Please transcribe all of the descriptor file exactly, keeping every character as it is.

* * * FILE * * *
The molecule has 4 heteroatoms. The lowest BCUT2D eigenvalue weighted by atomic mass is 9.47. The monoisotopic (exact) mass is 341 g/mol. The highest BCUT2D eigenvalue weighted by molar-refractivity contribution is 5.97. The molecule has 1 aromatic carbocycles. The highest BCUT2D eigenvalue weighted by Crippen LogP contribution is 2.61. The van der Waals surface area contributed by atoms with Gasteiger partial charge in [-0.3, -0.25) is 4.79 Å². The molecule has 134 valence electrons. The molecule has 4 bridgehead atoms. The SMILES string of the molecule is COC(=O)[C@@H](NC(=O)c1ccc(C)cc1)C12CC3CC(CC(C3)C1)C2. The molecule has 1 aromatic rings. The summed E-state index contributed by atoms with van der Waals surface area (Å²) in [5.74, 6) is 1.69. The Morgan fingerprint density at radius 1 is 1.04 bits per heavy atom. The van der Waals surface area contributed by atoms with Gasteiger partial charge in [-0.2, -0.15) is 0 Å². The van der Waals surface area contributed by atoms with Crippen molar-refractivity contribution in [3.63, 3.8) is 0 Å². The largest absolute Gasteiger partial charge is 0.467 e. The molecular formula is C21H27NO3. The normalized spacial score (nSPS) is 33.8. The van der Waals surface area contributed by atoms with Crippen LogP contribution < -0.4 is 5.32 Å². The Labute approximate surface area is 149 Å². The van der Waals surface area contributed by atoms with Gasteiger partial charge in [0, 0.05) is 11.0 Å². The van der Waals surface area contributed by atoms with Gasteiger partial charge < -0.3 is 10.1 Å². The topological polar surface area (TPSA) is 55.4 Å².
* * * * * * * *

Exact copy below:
The molecule has 4 heteroatoms. The lowest BCUT2D eigenvalue weighted by atomic mass is 9.47. The monoisotopic (exact) mass is 341 g/mol. The highest BCUT2D eigenvalue weighted by molar-refractivity contribution is 5.97. The molecule has 1 aromatic carbocycles. The highest BCUT2D eigenvalue weighted by Crippen LogP contribution is 2.61. The van der Waals surface area contributed by atoms with Gasteiger partial charge in [-0.3, -0.25) is 4.79 Å². The molecule has 134 valence electrons. The molecule has 4 bridgehead atoms. The SMILES string of the molecule is COC(=O)[C@@H](NC(=O)c1ccc(C)cc1)C12CC3CC(CC(C3)C1)C2. The molecule has 1 aromatic rings. The summed E-state index contributed by atoms with van der Waals surface area (Å²) in [5.74, 6) is 1.69. The Morgan fingerprint density at radius 1 is 1.04 bits per heavy atom. The van der Waals surface area contributed by atoms with Gasteiger partial charge in [-0.2, -0.15) is 0 Å². The van der Waals surface area contributed by atoms with Crippen molar-refractivity contribution in [3.63, 3.8) is 0 Å². The largest absolute Gasteiger partial charge is 0.467 e. The molecular formula is C21H27NO3. The normalized spacial score (nSPS) is 33.8. The van der Waals surface area contributed by atoms with Crippen LogP contribution < -0.4 is 5.32 Å². The Labute approximate surface area is 149 Å². The van der Waals surface area contributed by atoms with Gasteiger partial charge in [0, 0.05) is 11.0 Å². The van der Waals surface area contributed by atoms with Gasteiger partial charge < -0.3 is 10.1 Å². The topological polar surface area (TPSA) is 55.4 Å².